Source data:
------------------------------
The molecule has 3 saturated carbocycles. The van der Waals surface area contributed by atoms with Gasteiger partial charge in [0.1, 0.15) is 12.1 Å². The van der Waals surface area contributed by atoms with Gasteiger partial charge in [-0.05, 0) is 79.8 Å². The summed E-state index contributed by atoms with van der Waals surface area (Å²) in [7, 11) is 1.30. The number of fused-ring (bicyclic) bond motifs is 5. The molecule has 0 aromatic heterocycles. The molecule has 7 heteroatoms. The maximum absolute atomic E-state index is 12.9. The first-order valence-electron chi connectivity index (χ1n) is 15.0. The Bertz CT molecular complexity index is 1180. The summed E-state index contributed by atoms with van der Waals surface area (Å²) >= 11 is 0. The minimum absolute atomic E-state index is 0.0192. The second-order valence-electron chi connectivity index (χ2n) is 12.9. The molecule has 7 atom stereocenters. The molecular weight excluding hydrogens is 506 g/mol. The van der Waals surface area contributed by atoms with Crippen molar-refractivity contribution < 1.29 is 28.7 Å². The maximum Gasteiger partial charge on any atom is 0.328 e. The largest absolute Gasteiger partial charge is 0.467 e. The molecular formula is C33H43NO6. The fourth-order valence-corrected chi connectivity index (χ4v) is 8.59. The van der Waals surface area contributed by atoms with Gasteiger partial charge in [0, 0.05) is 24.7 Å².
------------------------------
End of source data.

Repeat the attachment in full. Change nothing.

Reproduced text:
The molecule has 3 saturated carbocycles. The van der Waals surface area contributed by atoms with Gasteiger partial charge in [0.1, 0.15) is 12.1 Å². The van der Waals surface area contributed by atoms with Gasteiger partial charge in [-0.05, 0) is 79.8 Å². The summed E-state index contributed by atoms with van der Waals surface area (Å²) in [7, 11) is 1.30. The number of fused-ring (bicyclic) bond motifs is 5. The molecule has 0 aromatic heterocycles. The molecule has 7 heteroatoms. The maximum absolute atomic E-state index is 12.9. The first-order valence-electron chi connectivity index (χ1n) is 15.0. The Bertz CT molecular complexity index is 1180. The summed E-state index contributed by atoms with van der Waals surface area (Å²) >= 11 is 0. The minimum absolute atomic E-state index is 0.0192. The second-order valence-electron chi connectivity index (χ2n) is 12.9. The molecule has 7 atom stereocenters. The molecular weight excluding hydrogens is 506 g/mol. The van der Waals surface area contributed by atoms with Crippen molar-refractivity contribution < 1.29 is 28.7 Å². The maximum Gasteiger partial charge on any atom is 0.328 e. The largest absolute Gasteiger partial charge is 0.467 e. The molecular formula is C33H43NO6. The fourth-order valence-corrected chi connectivity index (χ4v) is 8.59. The van der Waals surface area contributed by atoms with Gasteiger partial charge in [0, 0.05) is 24.7 Å².